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Swyftx has strongly endorsed the Australian Government’s proposed approach to regulating cryptocurrency in its response to a Treasury consultation on digital assets.
Australia’s top-rated exchange said national proposals to enhance consumer protections would ‘all but eliminate’ the risk of another FTX-style collapse and ensure Australia is competitive in the global digital assets sector.
Treasury released its consultation on the regulation of digital asset platforms in October. The proposal paper recommended bringing national cryptoasset exchanges under the existing Australian Financial Services licencing regime.
In its formal submission sent to the Treasury, Brisbane-based broker Swyftx welcomed the Proposal paper and praised its technology neutral approach. The Swyftx submission says:
“Swyftx has long advocated for the sector to be regulated under the existing Australian Financial Services Licence framework. We believe the proposed approach to regulating digital asset facilities would all but eliminate the risk of a major FTX-style collapse occurring in Australia.”
“We strongly endorse enhanced rules around governance, custody, capital adequacy and disclosure, and wholeheartedly agree with Treasury on the requirement for appropriate consumer protections.”
“We believe bringing crypto under the AFSL regime supports the principle of regulating on the nature of a risk rather than the type of institution.”
The Swyftx consultation response makes a number of recommendations to Government, including a proposal to broaden the definition of financial advice to allow financial planners to advise on digital assets like Bitcoin and Ethereum.
Jason Titman, Chief Operating Officer at Swyftx, said: “There is significant unmet demand for personal advice on cryptocurrency and we only expect this to increase with large investment firms like BlackRock working to bring Bitcoin ETFs to the market.”
“A few large exchanges like Swyftx provide educational material on digital assets. This is important because it improves general understanding of the market and its opportunities and risks. But it doesn’t address the crypto advice gap or give local investors the accessible, personal investment advice they need.”
“Professional financial advice is absolutely essential to supporting informed, risk-based investment decisions in the digital asset market.”
Financial planners in the country are currently only able to provide advice on products that are licenced under an Australian Financial Service licence.
Swyftx’s submission to the Treasury has recommended that the legal definition of financial advice is broadened to include ‘financialised functions’. A move that would allow financial planners to advise on digital assets and open-up access to professional indemnity insurance.
Other recommendations in the Swyftx response include a proposal to enshrine into legislation, the Proposal paper’s objective of ensuring: ‘a balanced approach to risk mitigation, consumer protection and innovation’.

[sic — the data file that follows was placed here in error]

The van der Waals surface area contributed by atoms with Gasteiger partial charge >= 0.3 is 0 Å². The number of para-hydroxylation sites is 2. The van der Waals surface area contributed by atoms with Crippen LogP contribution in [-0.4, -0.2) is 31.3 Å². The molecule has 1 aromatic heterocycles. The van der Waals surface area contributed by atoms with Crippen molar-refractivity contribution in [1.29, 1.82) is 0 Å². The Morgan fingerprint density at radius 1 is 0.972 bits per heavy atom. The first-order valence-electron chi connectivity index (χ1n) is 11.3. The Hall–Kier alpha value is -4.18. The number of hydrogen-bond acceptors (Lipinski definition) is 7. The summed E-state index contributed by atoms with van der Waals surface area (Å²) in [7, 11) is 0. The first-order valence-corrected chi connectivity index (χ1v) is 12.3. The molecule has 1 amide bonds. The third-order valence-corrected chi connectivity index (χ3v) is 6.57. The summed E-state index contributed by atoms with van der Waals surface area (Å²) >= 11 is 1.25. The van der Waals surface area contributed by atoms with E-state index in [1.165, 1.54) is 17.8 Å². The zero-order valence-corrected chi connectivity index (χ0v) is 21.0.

The Swyftx submission argues that this would create greater certainty for the industry and reduce the risk of costly court actions to test the law. It says:
“It is critical that Australia is explicit about the kind of digital asset ecosystem it wants to support. It has become fashionable over the past two years for jurisdictions to want to claim leadership status in the race to regulate digital assets, in order to be perceived as an attractive destination for Web3 business investment.”
“While this can certainly be true, it is also true that the regulatory settings ultimately adopted determine what kind of ‘crypto hub’ a jurisdiction will or will not be.”
“We think this overarching objective should be expressly enshrined in the forthcoming legislation, so that it is clear what Parliament’s intention was when enacting the laws that will regulate the digital asset industry, and from which all associated regulation and interpretive guidance will flow.”
Titman welcomed the Proposal paper and its ‘common-sense’ approach and urged Treasury to make any final legislation as detailed as possible. He said: “The idea of leaving it to courts to establish much of the law, will lead to unnecessary uncertainty and a less competitive environment for the growth of the digital asset industry.
“The Government Proposal positions Australia to be a leader on cryptocurrency regulation,” he said. “There doesn’t need to be a trade-off. Domestic regulation can protect Australians and at the same time support Australia’s international competitiveness. The proposed approach to regulation achieves exactly that.”
Swyftx, which has around 700,000 customers across the ANZ region, submitted its consultation response to Treasury on Friday, December 1. The formal closing date for submissions.
The full consultation response from Swyftx will be published on the Treasury website along with other submissions.
For media enquiries, please contact Swyftx Head of Communications, Tom Matthews, at: [email protected]